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Health Care Proxy and Medical Decision Making


Hospitals are required, by federal law, to provide all adult patients with information on:

  • Their rights under state law to make decisions in regard to their medical care
  • Their right to make an “advance directive” and
  • The hospital’s policies regarding such rights

This material has been prepared to provide you with this information. We hope it is helpful to you. Please talk to your physicians, nurses or other providers at the hospital if you have any questions.

Translators are available for assistance in reviewing this information. If you would like more information on translations, and are calling from outside the hospital, please call 617.636.5547. If you are calling from within the hospital, please call 6-5547.


Thinking ahead


There may come a time when you are seriously injured or become gravely ill, and are unable to make decisions about your own medical care. Your family, friends, and caregivers may have to make decisions on your behalf about the nature and intensity of the medical care you receive, including decisions about whether or not you are kept alive on life-support systems.

While advances in medical technology have saved many lives, sometimes these treatments are futile, or sometimes the burdens of the treatment outweigh the benefits. You may have your own views as to what treatment you want if you become unable to make decisions on your own behalf. Your family and others may not be aware of these wishes. Without knowing what you would want, your family and others may find it hard to make decisions for you.


Giving advance instructions


You can help ensure that your wishes are followed, and help those who will have to make decisions on your behalf, by taking steps now. In Massachusetts, the law specifically provides for naming someone (for example, someone who is close to you, such as a spouse or close friend) to serve as your “health care agent” and make medical decisions for you if you become unable to make these decisions yourself.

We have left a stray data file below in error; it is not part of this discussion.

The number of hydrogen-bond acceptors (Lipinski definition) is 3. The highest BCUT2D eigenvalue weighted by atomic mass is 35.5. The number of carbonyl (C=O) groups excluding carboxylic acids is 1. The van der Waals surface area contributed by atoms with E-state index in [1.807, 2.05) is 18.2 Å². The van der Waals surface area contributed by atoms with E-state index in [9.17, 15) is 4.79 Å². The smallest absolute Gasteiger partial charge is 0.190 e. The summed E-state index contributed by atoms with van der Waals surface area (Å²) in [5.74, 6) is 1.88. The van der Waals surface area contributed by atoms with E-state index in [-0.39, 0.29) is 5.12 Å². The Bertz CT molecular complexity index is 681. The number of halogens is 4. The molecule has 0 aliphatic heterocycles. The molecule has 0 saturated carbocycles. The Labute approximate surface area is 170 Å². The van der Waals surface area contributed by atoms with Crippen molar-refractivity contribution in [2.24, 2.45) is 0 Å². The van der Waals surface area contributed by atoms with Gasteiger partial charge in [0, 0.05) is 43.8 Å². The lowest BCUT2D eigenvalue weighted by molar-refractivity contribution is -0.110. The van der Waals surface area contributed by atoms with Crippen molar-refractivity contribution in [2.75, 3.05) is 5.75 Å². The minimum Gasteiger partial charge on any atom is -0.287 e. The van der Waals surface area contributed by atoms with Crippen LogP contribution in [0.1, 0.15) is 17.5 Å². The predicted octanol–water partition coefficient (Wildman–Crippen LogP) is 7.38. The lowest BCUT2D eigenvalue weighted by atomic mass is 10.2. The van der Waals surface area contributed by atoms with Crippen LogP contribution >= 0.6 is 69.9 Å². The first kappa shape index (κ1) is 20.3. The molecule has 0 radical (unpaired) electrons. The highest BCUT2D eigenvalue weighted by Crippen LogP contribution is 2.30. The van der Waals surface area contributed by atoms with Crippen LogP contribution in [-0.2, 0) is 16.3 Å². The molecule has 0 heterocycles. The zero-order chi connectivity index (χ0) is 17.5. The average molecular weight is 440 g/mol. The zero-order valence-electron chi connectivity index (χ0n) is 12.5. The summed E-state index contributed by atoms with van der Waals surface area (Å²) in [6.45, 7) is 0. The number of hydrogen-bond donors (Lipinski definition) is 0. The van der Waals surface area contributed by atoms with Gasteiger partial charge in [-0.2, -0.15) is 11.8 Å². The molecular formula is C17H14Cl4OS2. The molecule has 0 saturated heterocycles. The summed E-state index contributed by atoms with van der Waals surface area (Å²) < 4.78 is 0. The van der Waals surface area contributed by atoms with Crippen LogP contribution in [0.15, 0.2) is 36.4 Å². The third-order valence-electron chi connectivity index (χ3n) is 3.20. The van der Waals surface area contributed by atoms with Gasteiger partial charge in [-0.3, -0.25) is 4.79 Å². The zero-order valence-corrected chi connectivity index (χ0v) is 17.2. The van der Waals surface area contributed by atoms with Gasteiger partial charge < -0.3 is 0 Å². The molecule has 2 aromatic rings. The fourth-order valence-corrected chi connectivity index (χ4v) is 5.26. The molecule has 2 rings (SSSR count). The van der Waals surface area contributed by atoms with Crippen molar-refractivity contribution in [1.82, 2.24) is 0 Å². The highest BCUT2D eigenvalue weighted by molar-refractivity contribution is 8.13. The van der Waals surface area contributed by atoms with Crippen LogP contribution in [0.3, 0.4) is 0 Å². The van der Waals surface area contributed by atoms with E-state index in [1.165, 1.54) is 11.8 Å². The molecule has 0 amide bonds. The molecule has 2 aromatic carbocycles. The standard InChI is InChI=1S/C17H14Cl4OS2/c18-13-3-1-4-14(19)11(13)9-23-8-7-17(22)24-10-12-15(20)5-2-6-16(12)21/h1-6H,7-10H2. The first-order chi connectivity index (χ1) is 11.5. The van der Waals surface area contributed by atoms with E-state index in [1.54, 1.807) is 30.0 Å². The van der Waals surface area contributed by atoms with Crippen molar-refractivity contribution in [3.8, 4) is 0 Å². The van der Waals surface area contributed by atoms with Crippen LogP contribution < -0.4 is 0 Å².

A health care agent is appointed by means of a health care proxy. (A proxy form is included.) You can also, if you wish, include in the proxy specific instructions about what medical care you want—or do not want.

However, setting limits on your health care agent’s authority might make it difficult for your agent to act for you in a situation that you have not anticipated. Therefore, rather than including specific instructions in the proxy, you may want to provide your agent with flexible guidelines, either through discussions with your agent or by means of a separate document clearly labeled “Guidelines Only.”


Discussing the issues


Because it is difficult to anticipate what kind of medical care you might want in the event of a future illness, you are encouraged to discuss the medical issues with your physician before preparing your health care proxy. You are also encouraged to talk to your health care agent about your values and what kind of medical care you might want—or not want—in certain circumstances.

For example, you might want to discuss with your doctor and your health care agent the circumstances under which you would want to be revived if your heart and breathing stop, and when you would want various forms of life-support (such as breathing tubes and machines, and feeding tubes). You should also consider discussing the kind, and intensity, of treatment you would want if you become unconscious and are not expected to recover. Among the forms of treatment that may be offered to you in various circumstances are: respirators, artificial nutrition and hydration, and kidney dialysis.